When in Rome, Don’t Do As The Romans Do
Don't forget to look down and around when photographing a famous site.
By Chris Meyer | January 11, 2011
We spent the holidays traveling around Arizona and New Mexico, fitting in a few hikes and sightseeing excursions as we went. One hike was Red Rock Crossing - Crescent Moon in Sedona, which ends in a view of the west face of Cathedral Rock. As Laurent Martr©s notes in his very useful Photographing the Southwest books, "this classic photograph has become just as clich© as, say, Delicate Arch". Adding to the feeling of "what can I do here that hasn't already been done?", trip timing required that we visit in the morning, rather than the preferred late afternoon.
Anticipating that I would spend most of my time photographing the far-off buttes, I mounted my Canon EF 100-400mm to my 5D and brought along a monopod for the hike. However, I was quickly reminded (thanks to the guard squirrel pictured at left, which initially blocked our path) that some of the most interesting shots to be had were nearby or literally at my feet - and not of the buttes. So when going to photograph a "destination", remember that it pays to keep an open mind - and carry an extra lens. Here's a few shots I took that day:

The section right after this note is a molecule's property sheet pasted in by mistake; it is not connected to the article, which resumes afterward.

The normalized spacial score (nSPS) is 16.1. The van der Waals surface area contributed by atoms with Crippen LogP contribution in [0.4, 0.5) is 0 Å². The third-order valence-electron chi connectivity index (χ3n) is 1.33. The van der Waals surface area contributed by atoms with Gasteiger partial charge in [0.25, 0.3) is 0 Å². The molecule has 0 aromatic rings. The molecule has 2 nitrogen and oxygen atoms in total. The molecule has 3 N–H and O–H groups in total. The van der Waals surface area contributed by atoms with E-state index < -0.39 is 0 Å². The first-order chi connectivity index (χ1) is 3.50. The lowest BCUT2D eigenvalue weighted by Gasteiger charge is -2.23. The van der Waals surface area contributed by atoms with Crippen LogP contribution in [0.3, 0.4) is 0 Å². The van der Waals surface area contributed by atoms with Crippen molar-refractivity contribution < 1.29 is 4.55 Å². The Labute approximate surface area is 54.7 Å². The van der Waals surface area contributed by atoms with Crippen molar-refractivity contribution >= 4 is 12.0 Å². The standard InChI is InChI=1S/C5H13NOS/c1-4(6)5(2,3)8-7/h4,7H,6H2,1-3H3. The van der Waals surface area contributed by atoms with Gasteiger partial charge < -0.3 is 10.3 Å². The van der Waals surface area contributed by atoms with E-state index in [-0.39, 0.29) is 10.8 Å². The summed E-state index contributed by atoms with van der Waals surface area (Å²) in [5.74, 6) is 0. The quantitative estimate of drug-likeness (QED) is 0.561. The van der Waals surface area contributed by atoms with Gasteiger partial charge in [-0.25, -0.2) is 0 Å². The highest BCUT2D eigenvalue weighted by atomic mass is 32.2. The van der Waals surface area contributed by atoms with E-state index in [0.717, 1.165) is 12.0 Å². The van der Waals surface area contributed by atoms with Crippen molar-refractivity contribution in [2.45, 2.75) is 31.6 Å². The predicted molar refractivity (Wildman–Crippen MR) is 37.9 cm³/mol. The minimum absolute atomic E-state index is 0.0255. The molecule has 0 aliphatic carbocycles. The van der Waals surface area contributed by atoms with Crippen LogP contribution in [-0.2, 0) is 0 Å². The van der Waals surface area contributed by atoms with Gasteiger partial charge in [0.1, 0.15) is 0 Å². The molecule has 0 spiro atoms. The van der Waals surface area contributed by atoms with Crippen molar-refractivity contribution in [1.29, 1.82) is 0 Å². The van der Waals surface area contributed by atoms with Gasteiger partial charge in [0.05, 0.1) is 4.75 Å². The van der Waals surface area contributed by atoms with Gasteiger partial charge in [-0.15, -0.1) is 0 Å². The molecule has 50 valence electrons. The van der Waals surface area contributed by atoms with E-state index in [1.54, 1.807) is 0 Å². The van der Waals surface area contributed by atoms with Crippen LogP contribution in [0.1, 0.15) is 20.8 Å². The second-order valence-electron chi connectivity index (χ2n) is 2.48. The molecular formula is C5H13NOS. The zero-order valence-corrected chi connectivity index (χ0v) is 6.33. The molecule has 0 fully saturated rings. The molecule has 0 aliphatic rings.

The view from afar, at the start of the hike. It had snowed just a couple of days before.
Reeds and bamboo provide interesting abstracts of lines and shapes.
The combination of snow plus foliage in various states also provides some opportunities for abstract composition.
There is also a mill with weathered surfaces to photograph along the path. I had to back up nearly to the creek to frame this with my too-long lens.
The rock outcroppings at the "beach" near Oak Creek contained numerous pools of frozen water, which presented numerous vignettes. (Again, having only a telephoto lens with me made literally shooting my own feet rather more difficult...)
Don't forget to turn off autofocus every now and then! These were crystals on the surface of one pool of ice, with the contrast cranked up in Photoshop's Camera Raw dialog.
Oh, yes - the reason we came! Cathedral Rock.
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